Mammograms are X-rays of breast tissue, and most women ages 45 and above should get regular mammogram screenings as part of their routine health care. Why? Because they’re one of the best ways to detect breast cancer.
Breast cancer is one of the most common types of cancer in women. About 1 in 8 women gets a breast cancer diagnosis in her lifetime, but regular mammograms help detect cancer in its earliest stages, when it’s most treatable.
Most of the time, your mammogram results come back normal and there’s nothing you need to do until your next screening. But if you get a call from the doctor’s office and you find out that your results were abnormal, you might be left wondering what it means.
As a breast surgery and oncology specialist, Elvira Klause, MD, FACS, offers specialized care for women. Abnormal mammogram results don’t automatically mean you have cancer. What your results do mean is that you need follow-up testing.
During your mammogram screening, a technician takes a series of X-ray images of each of your breasts. A doctor reviews these images to look for abnormalities, unusual growths, or other possible signs of cancer.
If the doctor finds a suspicious area on any of your mammogram images, you’ll be notified that your results were abnormal. An abnormal mammogram could indicate breast cancer, but there are other possible causes too.
You might have abnormal mammogram results if:
Most of the time, we aren’t able to diagnose the cause right away. That’s why we schedule a follow-up appointment or additional testing if your mammogram results are abnormal.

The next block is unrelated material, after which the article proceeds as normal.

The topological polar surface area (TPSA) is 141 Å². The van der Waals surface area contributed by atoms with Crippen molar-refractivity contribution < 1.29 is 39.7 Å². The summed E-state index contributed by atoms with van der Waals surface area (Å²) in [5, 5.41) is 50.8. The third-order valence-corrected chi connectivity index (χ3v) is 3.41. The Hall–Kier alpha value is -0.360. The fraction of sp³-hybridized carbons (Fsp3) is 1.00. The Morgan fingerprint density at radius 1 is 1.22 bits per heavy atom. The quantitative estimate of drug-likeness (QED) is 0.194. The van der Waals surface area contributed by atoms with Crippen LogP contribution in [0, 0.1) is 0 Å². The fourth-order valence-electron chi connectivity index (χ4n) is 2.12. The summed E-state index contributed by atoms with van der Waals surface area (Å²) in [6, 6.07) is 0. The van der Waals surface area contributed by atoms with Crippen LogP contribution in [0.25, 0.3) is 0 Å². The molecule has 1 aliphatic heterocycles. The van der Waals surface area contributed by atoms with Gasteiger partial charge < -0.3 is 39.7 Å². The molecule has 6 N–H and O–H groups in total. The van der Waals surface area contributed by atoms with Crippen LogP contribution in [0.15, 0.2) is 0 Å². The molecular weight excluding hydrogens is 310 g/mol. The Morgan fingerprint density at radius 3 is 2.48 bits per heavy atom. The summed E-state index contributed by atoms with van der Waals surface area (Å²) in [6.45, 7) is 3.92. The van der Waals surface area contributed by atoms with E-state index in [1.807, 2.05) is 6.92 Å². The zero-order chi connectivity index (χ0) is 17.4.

Abnormal mammogram results can be scary, but it’s not a cancer diagnosis. In fact, only 1 in 10 women who get called back for more testing actually have breast cancer.
Additional testing is the only way to confirm a diagnosis, and if it is breast cancer, it’s most treatable when we identify it early.
You might have a diagnostic mammogram, which is typically longer than a screening mammogram. Other tests might include a breast MRI or ultrasound. You might find out the results of these tests at the appointment, but sometimes, the doctor might order a breast biopsy.
A biopsy is a minimally invasive procedure to test for cancer. During a breast biopsy, Dr. Klause takes a small sample of cells from a lump or suspicious area in your breast, and those cells are tested for cancer markers.
Dr. Klause specializes in breast biopsies following abnormal mammogram results. She may perform a needle biopsy or a surgical biopsy depending on your health and your mammogram results.
Breast biopsies generally take 20 minutes to an hour. You stay awake during the procedure, and our team works to make sure you feel little or no discomfort. Once we collect the sample, we evaluate it under a microscope to look for cancer cells.
Biopsy is a safe procedure, and it’s one of the most accurate ways to identify and diagnose cancer. If your mammogram results are unclear or abnormal, a biopsy can offer a definitive diagnosis so you can move ahead with treatment as needed.
Receiving abnormal mammogram results is nerve-wracking, but you don’t have to decipher it alone. Schedule an appointment with Dr. Klause to learn more about our cancer testing and biopsy procedures. Contact us online or call our San Clemente, California, office.